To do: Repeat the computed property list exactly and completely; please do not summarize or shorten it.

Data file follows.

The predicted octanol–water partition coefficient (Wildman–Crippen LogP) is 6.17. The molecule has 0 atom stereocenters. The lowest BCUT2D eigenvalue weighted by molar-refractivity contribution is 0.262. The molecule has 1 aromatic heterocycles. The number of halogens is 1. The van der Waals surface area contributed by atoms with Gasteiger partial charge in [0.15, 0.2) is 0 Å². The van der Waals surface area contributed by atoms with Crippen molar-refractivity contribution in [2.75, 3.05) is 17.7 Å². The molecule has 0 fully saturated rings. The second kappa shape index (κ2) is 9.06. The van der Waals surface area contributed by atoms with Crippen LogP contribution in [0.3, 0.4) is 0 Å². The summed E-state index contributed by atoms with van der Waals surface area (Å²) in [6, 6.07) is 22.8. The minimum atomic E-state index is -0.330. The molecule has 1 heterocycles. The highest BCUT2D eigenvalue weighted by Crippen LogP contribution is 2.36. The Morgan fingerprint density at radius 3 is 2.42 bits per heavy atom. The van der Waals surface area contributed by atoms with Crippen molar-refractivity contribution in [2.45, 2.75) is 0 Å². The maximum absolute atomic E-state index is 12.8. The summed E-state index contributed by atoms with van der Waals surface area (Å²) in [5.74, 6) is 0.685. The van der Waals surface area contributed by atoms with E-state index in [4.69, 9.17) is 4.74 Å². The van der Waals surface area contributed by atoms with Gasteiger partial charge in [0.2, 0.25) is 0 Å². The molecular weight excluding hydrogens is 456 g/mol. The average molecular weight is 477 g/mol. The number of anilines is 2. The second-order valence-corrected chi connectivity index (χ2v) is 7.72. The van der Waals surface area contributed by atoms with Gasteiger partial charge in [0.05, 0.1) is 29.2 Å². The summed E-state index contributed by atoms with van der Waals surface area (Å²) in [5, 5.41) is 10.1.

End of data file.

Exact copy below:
The predicted octanol–water partition coefficient (Wildman–Crippen LogP) is 6.17. The molecule has 0 atom stereocenters. The lowest BCUT2D eigenvalue weighted by molar-refractivity contribution is 0.262. The molecule has 1 aromatic heterocycles. The number of halogens is 1. The van der Waals surface area contributed by atoms with Gasteiger partial charge in [0.15, 0.2) is 0 Å². The van der Waals surface area contributed by atoms with Crippen molar-refractivity contribution in [2.75, 3.05) is 17.7 Å². The molecule has 0 fully saturated rings. The second kappa shape index (κ2) is 9.06. The van der Waals surface area contributed by atoms with Crippen LogP contribution in [0.3, 0.4) is 0 Å². The summed E-state index contributed by atoms with van der Waals surface area (Å²) in [6, 6.07) is 22.8. The minimum atomic E-state index is -0.330. The molecule has 1 heterocycles. The highest BCUT2D eigenvalue weighted by Crippen LogP contribution is 2.36. The Morgan fingerprint density at radius 3 is 2.42 bits per heavy atom. The van der Waals surface area contributed by atoms with Crippen molar-refractivity contribution in [2.45, 2.75) is 0 Å². The maximum absolute atomic E-state index is 12.8. The summed E-state index contributed by atoms with van der Waals surface area (Å²) in [5.74, 6) is 0.685. The van der Waals surface area contributed by atoms with E-state index in [4.69, 9.17) is 4.74 Å². The van der Waals surface area contributed by atoms with Gasteiger partial charge in [0.2, 0.25) is 0 Å². The molecular weight excluding hydrogens is 456 g/mol. The average molecular weight is 477 g/mol. The number of anilines is 2. The second-order valence-corrected chi connectivity index (χ2v) is 7.72. The van der Waals surface area contributed by atoms with Gasteiger partial charge in [0.05, 0.1) is 29.2 Å². The summed E-state index contributed by atoms with van der Waals surface area (Å²) in [5, 5.41) is 10.1.